Tritium is a naturally occurring, radioactive form of hydrogen also produced by nuclear reactors and explosions. It is the largest radioactive byproduct of nuclear power plants. It reacts with oxygen to create tritiated water, which is why ALPS is unable to filter it. Tritium exposure has been largely considered to be harmless in low concentrations and, when ingested, tritiated water is processed in the body identically to water.
There is strong evidence, however, that tritium, particularly organically-bound forms, may have lasting health effects similar to other forms of radiation exposure, such as decreased lifespan, developmental delays and cognitive deficits, immunodeficiency, infertility and birth defects, and cancer and DNA mutations among humans, land animals and aquatic vertebrates and invertebrates who experienced high or prolonged exposure.
The International Commission on Radiological Protection considers tritium’s beta radiation overall to be twice as biologically damaging as X-rays, and organically-bound tritium three times as damaging as tritium incorporated into water.
Though the task force has committed to monitoring tritium exposure in aquatic animals, TEPCO noted that “fish tritium measurement is very difficult and there are only a few analysis agencies that are capable of performing this measurement,” and that reports from these agencies are often conflicting, making this an insufficient risk mitigation strategy.
Illegal under international law
Japan joined both the 1972 London Convention to prevent marine pollution by waste dumping, and also the 1996 Protocol which specifically prohibits the marine dumping of radioactive waste. In 1996, Japan ratified the United Nations Convention on the Law of the Sea (UNCLOS), an international agreement that established a framework for maritime activities.
By ratifying UNCLOS, Japan committed itself to “protect and preserve the marine environment” and abstain from polluting waterways from “land-based sources”.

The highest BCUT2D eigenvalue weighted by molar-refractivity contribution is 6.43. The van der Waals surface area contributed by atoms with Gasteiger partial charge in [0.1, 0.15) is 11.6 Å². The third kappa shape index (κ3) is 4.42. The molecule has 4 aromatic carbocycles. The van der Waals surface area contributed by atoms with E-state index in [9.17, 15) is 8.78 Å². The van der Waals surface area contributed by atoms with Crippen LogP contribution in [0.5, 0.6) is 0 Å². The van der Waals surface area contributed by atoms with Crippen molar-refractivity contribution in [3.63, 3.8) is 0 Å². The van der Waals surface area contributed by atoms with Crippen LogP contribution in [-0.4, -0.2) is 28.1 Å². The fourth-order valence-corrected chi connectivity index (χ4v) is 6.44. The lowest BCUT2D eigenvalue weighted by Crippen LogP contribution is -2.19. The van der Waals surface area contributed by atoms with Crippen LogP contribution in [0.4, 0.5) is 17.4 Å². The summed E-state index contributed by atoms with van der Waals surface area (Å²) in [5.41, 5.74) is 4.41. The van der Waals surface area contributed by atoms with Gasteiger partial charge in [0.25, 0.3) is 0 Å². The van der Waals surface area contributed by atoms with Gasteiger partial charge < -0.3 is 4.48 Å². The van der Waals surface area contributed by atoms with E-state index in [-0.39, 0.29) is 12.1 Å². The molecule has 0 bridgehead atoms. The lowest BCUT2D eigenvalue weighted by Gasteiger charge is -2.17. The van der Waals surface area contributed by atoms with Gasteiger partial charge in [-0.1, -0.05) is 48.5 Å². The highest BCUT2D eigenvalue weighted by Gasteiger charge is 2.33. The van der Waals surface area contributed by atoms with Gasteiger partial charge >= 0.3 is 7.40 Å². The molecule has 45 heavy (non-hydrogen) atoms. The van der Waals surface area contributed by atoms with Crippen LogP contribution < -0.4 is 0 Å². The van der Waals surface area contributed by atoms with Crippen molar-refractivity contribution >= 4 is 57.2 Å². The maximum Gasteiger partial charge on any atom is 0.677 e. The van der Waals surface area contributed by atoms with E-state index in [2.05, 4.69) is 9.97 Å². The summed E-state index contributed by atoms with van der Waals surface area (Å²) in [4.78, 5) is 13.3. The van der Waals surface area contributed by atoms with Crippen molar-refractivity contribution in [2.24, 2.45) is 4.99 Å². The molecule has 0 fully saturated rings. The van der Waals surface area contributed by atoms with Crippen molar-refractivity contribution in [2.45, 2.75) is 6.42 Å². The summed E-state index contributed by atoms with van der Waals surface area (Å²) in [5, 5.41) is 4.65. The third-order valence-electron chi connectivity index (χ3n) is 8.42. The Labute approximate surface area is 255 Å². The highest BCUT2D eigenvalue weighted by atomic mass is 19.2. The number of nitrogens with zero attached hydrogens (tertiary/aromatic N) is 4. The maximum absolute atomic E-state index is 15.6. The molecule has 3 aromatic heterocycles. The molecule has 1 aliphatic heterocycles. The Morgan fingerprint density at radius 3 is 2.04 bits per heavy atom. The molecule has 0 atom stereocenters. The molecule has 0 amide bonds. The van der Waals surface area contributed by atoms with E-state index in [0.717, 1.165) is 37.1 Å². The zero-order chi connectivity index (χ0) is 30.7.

Additionally, in 1992 Japan committed to the Rio Declaration, a collection of goals created by the UN targeting sustainable development and environmental protection that heavily emphasises the precautionary principle. Article 15 states: “where there are threats of serious or irreversible damage, lack of full scientific certainty shall not be used as a reason for postponing cost-effective measures to prevent environmental degradation.”
Though there is still debate within the scientific community surrounding the effects of tritium and what constitutes an acceptable level of radiation exposure, two truths remain. One, Japan has committed itself to environmental protection, and two, the contaminated wastewater is a land-based source of pollution.
Furthermore, the very existence of the debate on tritium’s safety and the knowledge that the discharged water will contain other, more harmful radioactive pollutants, requires Japan to employ the precautionary principle just as they agreed to in 1992.
The Japanese government moving forward with the discharge plan, disregarding its commitments to the global community and international efforts for environmental protection sets a precedent for how the global community responds to modern nuclear crises.
Approving this plan means approving a compromise on human and environmental health, inflicting a transboundary and transgenerational problem on peoples around the Pacific with no offsetting benefit or say in the decision, and a failure to engage state and non-state actors with stakes in the nuclear industry to question what’s acceptable.
As such, the Japanese government must follow through on its commitments to the international community and critically consider alternatives for wastewater disposal. The discharge is planned to go on for 30-40 years and radioactive wastewater will continue to accumulate.
Even though it has already started, it can still be stopped and a better alternative implemented.